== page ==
70% of the revenues in this segment are contracted on a per hour basis, 20% on a cost plus basis, 7% (one large contract) on a per client fixed rate basis, and the rest is administrative support services, which are generally contracted on a percentage of client revenues.
This segment is run out of 273 small leased field offices generally located in strip malls. Most of the sales and marketing is done by the field offices to leverage relationships with local government entities.
This segment (61% of FY 10 revenues) facilitates non-emergency transportation (NET) to medical appointments for recipients of government sponsored health care benefits (mainly Medicaid). The NET segment, operating under the Logisticare name, does not directly own or operate any transportation vehicles. Rather it acts as a logistical coordinator and outsources the transportation to local transportation companies. Logisticare typically will operate a call center to take calls from clients and schedule pick ups, coordinate billing, and oversee service quality.
Almost all of the contracts in this segment are capitated, meaning PRSC is paid a fixed per-member per-month (PMPM) rate regardless of the level of service provided. In this segment PRSC targets state-wide or large regional contracts, with most of the funding coming from state Medicaid reimbursement.
PRSC’s corporate strategy is straightforward-
Provide differentiated, low cost, effective delivery solutions for government sponsored social services and non-emergency transportation:
Social Services- PRSC can see six social services clients in an at-home setting for the government’s cost of providing care for one client in an institutional setting. Another advantage of PRSC’s in-home model is that it alleviates the large percentage of no shows to Medicaid behavioral health appointments that lead to gross inefficiencies.
NET- The standard model for NET prior to PRSC (and still employed by 30 states) was to provide Medicaid clients with vouchers for public transportation or taxis. This an inefficient, hard to monitor, and easily abused system. PRSC’s brokered model typically saves states 50% in prior year costs upon implementation. Additionally, the PRSC NET model also helps reduce no shows by monitoring whether patients actually arrive at their medical appointments.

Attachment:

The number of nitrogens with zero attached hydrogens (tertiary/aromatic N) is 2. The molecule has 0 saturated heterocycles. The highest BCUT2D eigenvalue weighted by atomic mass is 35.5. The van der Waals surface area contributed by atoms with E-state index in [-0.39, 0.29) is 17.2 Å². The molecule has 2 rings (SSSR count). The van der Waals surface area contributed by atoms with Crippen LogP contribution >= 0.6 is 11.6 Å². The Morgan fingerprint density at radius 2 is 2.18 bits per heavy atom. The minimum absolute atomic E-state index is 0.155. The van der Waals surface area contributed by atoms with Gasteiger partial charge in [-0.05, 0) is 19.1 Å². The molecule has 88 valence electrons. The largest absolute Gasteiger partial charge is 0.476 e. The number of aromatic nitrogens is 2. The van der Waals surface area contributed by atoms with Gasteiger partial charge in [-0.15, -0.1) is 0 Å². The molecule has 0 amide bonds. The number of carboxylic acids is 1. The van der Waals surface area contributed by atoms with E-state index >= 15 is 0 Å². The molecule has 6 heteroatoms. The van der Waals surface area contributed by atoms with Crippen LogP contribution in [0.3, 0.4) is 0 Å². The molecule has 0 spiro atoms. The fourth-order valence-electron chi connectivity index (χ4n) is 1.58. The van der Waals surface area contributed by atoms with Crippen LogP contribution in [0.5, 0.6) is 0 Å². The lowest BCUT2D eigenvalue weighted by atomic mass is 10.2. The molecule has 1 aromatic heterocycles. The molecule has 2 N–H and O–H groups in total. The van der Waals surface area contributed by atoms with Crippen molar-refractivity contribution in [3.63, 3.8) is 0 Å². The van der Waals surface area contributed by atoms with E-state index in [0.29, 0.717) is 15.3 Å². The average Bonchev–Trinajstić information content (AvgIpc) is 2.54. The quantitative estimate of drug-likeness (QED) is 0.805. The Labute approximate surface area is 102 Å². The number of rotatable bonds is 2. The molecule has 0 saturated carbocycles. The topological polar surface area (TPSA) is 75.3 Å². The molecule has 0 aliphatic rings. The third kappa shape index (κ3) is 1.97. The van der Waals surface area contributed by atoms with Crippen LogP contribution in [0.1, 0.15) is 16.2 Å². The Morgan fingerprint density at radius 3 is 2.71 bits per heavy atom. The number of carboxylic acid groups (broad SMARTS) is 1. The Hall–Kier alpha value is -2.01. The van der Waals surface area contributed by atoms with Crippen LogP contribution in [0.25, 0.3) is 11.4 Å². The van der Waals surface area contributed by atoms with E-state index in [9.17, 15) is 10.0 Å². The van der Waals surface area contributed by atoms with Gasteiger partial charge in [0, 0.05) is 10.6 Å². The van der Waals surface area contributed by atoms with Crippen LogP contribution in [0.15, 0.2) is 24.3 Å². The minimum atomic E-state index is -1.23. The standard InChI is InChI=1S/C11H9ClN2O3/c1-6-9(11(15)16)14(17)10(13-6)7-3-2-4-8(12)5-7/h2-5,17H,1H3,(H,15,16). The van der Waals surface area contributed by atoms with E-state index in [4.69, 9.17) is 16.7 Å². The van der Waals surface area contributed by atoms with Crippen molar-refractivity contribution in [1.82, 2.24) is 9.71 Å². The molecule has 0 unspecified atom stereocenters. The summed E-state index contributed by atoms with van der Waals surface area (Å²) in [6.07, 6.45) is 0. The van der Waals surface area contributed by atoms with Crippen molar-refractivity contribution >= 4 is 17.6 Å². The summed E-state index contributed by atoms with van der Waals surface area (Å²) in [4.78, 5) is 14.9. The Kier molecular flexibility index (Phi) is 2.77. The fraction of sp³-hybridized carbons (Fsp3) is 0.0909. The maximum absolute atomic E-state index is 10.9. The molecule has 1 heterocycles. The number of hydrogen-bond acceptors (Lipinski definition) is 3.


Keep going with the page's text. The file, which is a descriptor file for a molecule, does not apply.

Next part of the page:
Transparently manage margins for profits that are acceptable to government payers, thereby securing solid long term relationships:
PRSC has realized since its inception that health care outsourcing providers do not have any pricing power with government payers. Fat margins will only last until the government recognizes that they can pay less and their providers will still remain in business. PRSC chooses to not play games surrounding margins and voluntarily provides their payers with service at a sustainable margin. This has led to an excellent reputation among payers as evidenced by PRSC’s contract retention rate.
Drive volume to grow profits despite slim margins:
As the CEO likes to say, PRSC is a volume story not a margin story. They are resigned to flat rates in perpetuity and aim to grow profits through volume increases. There is still room for substantial growth on both the social services and NET side, boosted by the unique set of circumstances surrounding Medicaid and state budgets.
Control expenses to maintain margins:
To remain a low cost provider, PRSC has to tightly control expenses. PRSC employs asset light, variable cost models that can shrink or grow quickly in response to volatility in government funding. There are no large sunk costs in buildings or vehicles that can lay fallow if funding contracts. Payroll is 70% of expense in the social service segment, with much of that tied to